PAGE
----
Samsung and Google (NASDAQ:GOOG) introduced the Galaxy Nexus, based on the new Android 4.0 "Ice Cream Sandwich" operating system, Oct. 18 in Hong Kong. The high-end, 4G Long-Term Evolution/Evolved High-Speed Packet Access (LTE/HSPA+) smartphone has a 4.65-inch, high-definition Super active-matrix organic LED (Super AMOLED) screen with 1,280 by 720 resolution, a 1.2GHz processor, a 1,750mAh battery and dual cameras.
While the partners promised to launch the device in November, neither the platform provider nor the OEM would reveal who would carry the phone in the U.S. or abroad.
That Verizon would be the first U.S. carrier should come as no surprise. The company passed on selling a version of Samsung's high-end Galaxy S II Android 2.3 Gingerbread handset, which has sold over 10 million units worldwide.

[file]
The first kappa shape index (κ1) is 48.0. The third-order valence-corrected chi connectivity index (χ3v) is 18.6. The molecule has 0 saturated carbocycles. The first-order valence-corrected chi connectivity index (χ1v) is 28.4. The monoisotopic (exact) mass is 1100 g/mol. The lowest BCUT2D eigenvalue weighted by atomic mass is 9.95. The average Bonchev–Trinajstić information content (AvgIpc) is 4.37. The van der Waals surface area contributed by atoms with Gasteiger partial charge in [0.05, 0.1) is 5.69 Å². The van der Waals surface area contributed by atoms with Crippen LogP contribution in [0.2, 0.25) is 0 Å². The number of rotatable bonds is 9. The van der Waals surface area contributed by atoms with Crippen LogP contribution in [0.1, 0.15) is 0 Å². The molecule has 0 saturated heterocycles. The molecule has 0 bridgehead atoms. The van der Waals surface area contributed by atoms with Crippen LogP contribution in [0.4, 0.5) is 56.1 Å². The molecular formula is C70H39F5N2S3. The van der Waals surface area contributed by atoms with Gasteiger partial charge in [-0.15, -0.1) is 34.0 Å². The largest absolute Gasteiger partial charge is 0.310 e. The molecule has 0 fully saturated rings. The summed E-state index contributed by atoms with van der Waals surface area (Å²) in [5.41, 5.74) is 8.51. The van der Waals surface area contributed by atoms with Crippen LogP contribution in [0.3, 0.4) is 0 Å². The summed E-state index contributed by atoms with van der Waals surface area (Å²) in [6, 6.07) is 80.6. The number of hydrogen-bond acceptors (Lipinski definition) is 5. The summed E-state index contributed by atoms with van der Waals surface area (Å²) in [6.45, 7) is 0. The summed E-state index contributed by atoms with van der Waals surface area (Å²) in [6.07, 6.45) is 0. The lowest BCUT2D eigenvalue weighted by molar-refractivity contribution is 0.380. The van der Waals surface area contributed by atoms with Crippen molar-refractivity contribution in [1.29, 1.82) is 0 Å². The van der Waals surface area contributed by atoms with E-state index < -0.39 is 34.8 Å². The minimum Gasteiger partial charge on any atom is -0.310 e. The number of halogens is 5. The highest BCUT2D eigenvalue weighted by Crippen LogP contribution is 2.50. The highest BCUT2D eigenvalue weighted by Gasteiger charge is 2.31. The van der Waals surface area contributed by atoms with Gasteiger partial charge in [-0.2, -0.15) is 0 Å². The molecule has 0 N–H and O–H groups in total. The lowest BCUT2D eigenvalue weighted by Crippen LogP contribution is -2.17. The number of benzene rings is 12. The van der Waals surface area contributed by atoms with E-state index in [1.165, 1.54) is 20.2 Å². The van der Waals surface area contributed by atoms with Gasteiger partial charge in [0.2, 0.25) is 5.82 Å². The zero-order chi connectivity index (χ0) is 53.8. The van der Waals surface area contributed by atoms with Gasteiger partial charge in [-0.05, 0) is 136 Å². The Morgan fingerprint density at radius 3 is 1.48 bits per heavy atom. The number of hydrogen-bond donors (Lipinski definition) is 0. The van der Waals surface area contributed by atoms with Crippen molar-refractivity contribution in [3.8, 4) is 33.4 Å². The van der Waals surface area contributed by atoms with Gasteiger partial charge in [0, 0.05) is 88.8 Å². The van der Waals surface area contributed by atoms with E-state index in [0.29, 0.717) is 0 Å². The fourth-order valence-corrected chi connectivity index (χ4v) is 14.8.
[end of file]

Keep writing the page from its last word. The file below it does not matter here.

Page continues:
This move prompted many to speculate that Verizon would be the first to launch the Galaxy Nexus, the latest in a line of smartphones whose software choices are hand-picked by the search engine provider as part of a "pure Google" branding play.
With Verizon's announcement, that speculation appeared to prove true, and not a moment too soon.
Verizon sold 2 million smartphones, compared with 2.7 million sold by rival AT&T. More than half of Verizon's smartphones were Android handsets.
Meanwhile, Ice Cream Sandwich features a number of new software perks, such as the holographic user interface and software navigation from Android Honeycomb tablet software.
There is also Face Unlock, a facial-detection application to let users access their phones, and Android Beam, which allows users to share Web pages, applications and YouTube videos with friends by tapping ICS phones together.
The latter application is enabled by near-field communication (NFC) technology, which is becoming increasingly prevalent on Android phones.